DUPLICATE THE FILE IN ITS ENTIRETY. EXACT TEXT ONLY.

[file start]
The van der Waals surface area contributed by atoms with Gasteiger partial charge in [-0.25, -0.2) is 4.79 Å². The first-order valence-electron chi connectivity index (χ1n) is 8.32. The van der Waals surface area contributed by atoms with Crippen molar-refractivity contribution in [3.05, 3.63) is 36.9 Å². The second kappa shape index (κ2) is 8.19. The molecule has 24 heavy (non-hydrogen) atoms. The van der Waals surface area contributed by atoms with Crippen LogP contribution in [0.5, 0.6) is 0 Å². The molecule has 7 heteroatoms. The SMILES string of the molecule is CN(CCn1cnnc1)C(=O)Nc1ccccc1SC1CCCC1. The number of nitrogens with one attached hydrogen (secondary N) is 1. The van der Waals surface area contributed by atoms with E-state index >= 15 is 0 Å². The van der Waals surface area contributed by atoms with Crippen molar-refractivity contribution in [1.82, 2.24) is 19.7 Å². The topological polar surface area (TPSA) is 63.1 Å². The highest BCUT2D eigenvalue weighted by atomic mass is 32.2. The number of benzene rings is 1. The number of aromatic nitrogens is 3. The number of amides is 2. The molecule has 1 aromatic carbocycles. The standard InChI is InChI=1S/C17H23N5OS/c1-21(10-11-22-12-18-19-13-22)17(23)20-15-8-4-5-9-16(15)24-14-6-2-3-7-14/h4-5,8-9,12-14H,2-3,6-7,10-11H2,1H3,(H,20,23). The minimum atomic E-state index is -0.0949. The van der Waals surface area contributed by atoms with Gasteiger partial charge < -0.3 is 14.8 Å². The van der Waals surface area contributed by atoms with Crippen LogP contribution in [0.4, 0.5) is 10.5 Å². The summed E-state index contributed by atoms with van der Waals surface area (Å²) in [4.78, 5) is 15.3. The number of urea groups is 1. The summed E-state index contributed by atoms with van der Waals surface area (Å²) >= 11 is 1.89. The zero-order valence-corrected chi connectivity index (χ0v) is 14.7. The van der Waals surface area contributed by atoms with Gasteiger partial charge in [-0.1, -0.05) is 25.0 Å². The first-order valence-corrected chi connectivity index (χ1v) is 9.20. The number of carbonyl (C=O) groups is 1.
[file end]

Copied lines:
The van der Waals surface area contributed by atoms with Gasteiger partial charge in [-0.25, -0.2) is 4.79 Å². The first-order valence-electron chi connectivity index (χ1n) is 8.32. The van der Waals surface area contributed by atoms with Crippen molar-refractivity contribution in [3.05, 3.63) is 36.9 Å². The second kappa shape index (κ2) is 8.19. The molecule has 24 heavy (non-hydrogen) atoms. The van der Waals surface area contributed by atoms with Crippen LogP contribution in [0.5, 0.6) is 0 Å². The molecule has 7 heteroatoms. The SMILES string of the molecule is CN(CCn1cnnc1)C(=O)Nc1ccccc1SC1CCCC1. The number of nitrogens with one attached hydrogen (secondary N) is 1. The van der Waals surface area contributed by atoms with E-state index >= 15 is 0 Å². The van der Waals surface area contributed by atoms with Crippen molar-refractivity contribution in [1.82, 2.24) is 19.7 Å². The topological polar surface area (TPSA) is 63.1 Å². The highest BCUT2D eigenvalue weighted by atomic mass is 32.2. The number of benzene rings is 1. The number of aromatic nitrogens is 3. The number of amides is 2. The molecule has 1 aromatic carbocycles. The standard InChI is InChI=1S/C17H23N5OS/c1-21(10-11-22-12-18-19-13-22)17(23)20-15-8-4-5-9-16(15)24-14-6-2-3-7-14/h4-5,8-9,12-14H,2-3,6-7,10-11H2,1H3,(H,20,23). The minimum atomic E-state index is -0.0949. The van der Waals surface area contributed by atoms with Gasteiger partial charge < -0.3 is 14.8 Å². The van der Waals surface area contributed by atoms with Crippen LogP contribution in [0.4, 0.5) is 10.5 Å². The summed E-state index contributed by atoms with van der Waals surface area (Å²) in [4.78, 5) is 15.3. The number of urea groups is 1. The summed E-state index contributed by atoms with van der Waals surface area (Å²) >= 11 is 1.89. The zero-order valence-corrected chi connectivity index (χ0v) is 14.7. The van der Waals surface area contributed by atoms with Gasteiger partial charge in [-0.1, -0.05) is 25.0 Å². The first-order valence-corrected chi connectivity index (χ1v) is 9.20. The number of carbonyl (C=O) groups is 1.